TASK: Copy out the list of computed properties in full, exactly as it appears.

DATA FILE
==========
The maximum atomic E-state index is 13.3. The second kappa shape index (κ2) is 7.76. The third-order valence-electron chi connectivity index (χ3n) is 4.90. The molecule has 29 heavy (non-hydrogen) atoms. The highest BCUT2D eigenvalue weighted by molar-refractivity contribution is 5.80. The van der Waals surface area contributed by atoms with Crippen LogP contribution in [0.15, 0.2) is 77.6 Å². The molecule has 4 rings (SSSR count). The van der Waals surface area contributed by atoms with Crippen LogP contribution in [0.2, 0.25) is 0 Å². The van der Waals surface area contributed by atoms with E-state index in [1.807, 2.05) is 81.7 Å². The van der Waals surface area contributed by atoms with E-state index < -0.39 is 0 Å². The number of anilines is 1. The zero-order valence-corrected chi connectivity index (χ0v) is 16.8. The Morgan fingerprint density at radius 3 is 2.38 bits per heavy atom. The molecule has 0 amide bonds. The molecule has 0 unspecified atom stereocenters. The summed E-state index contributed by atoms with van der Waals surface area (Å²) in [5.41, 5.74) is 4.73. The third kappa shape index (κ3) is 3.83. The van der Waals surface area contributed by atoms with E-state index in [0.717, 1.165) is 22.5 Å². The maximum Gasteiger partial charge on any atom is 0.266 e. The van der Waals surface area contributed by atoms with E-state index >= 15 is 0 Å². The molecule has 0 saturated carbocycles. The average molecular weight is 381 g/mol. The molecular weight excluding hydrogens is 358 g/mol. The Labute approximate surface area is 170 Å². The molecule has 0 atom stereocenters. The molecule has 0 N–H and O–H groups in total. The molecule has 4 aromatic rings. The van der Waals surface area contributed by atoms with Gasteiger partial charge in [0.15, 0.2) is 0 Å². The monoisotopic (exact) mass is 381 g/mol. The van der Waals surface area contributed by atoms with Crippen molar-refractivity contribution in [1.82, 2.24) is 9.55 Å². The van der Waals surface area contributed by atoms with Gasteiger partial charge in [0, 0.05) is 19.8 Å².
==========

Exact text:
The maximum atomic E-state index is 13.3. The second kappa shape index (κ2) is 7.76. The third-order valence-electron chi connectivity index (χ3n) is 4.90. The molecule has 29 heavy (non-hydrogen) atoms. The highest BCUT2D eigenvalue weighted by molar-refractivity contribution is 5.80. The van der Waals surface area contributed by atoms with Crippen LogP contribution in [0.15, 0.2) is 77.6 Å². The molecule has 4 rings (SSSR count). The van der Waals surface area contributed by atoms with Crippen LogP contribution in [0.2, 0.25) is 0 Å². The van der Waals surface area contributed by atoms with E-state index in [1.807, 2.05) is 81.7 Å². The van der Waals surface area contributed by atoms with E-state index < -0.39 is 0 Å². The number of anilines is 1. The zero-order valence-corrected chi connectivity index (χ0v) is 16.8. The Morgan fingerprint density at radius 3 is 2.38 bits per heavy atom. The molecule has 0 amide bonds. The molecule has 0 unspecified atom stereocenters. The summed E-state index contributed by atoms with van der Waals surface area (Å²) in [5.41, 5.74) is 4.73. The third kappa shape index (κ3) is 3.83. The van der Waals surface area contributed by atoms with E-state index in [0.717, 1.165) is 22.5 Å². The maximum Gasteiger partial charge on any atom is 0.266 e. The van der Waals surface area contributed by atoms with E-state index >= 15 is 0 Å². The molecule has 0 saturated carbocycles. The average molecular weight is 381 g/mol. The molecular weight excluding hydrogens is 358 g/mol. The Labute approximate surface area is 170 Å². The molecule has 0 atom stereocenters. The molecule has 0 N–H and O–H groups in total. The molecule has 4 aromatic rings. The van der Waals surface area contributed by atoms with Gasteiger partial charge in [0.15, 0.2) is 0 Å². The monoisotopic (exact) mass is 381 g/mol. The van der Waals surface area contributed by atoms with Crippen molar-refractivity contribution in [1.82, 2.24) is 9.55 Å². The van der Waals surface area contributed by atoms with Gasteiger partial charge in [0, 0.05) is 19.8 Å².